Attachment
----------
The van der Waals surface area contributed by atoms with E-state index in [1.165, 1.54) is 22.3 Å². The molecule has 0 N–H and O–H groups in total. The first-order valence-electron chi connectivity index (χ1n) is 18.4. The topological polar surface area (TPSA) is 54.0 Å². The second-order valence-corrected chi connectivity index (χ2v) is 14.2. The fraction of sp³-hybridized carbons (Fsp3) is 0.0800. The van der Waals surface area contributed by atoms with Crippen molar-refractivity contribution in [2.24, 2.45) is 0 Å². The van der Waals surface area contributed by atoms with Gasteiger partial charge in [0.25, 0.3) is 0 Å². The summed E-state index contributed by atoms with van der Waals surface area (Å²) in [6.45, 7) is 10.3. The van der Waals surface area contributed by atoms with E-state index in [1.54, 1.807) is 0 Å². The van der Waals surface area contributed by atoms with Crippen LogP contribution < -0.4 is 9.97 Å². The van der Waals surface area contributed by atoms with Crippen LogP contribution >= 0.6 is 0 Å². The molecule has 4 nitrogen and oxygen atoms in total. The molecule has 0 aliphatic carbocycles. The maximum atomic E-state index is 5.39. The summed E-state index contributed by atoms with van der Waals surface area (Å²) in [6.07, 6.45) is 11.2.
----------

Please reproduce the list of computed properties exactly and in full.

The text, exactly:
The van der Waals surface area contributed by atoms with E-state index in [1.165, 1.54) is 22.3 Å². The molecule has 0 N–H and O–H groups in total. The first-order valence-electron chi connectivity index (χ1n) is 18.4. The topological polar surface area (TPSA) is 54.0 Å². The second-order valence-corrected chi connectivity index (χ2v) is 14.2. The fraction of sp³-hybridized carbons (Fsp3) is 0.0800. The van der Waals surface area contributed by atoms with Crippen molar-refractivity contribution in [2.24, 2.45) is 0 Å². The van der Waals surface area contributed by atoms with Gasteiger partial charge in [0.25, 0.3) is 0 Å². The summed E-state index contributed by atoms with van der Waals surface area (Å²) in [6.45, 7) is 10.3. The van der Waals surface area contributed by atoms with E-state index in [1.54, 1.807) is 0 Å². The van der Waals surface area contributed by atoms with Crippen LogP contribution < -0.4 is 9.97 Å². The van der Waals surface area contributed by atoms with Crippen LogP contribution >= 0.6 is 0 Å². The molecule has 4 nitrogen and oxygen atoms in total. The molecule has 0 aliphatic carbocycles. The maximum atomic E-state index is 5.39. The summed E-state index contributed by atoms with van der Waals surface area (Å²) in [6.07, 6.45) is 11.2.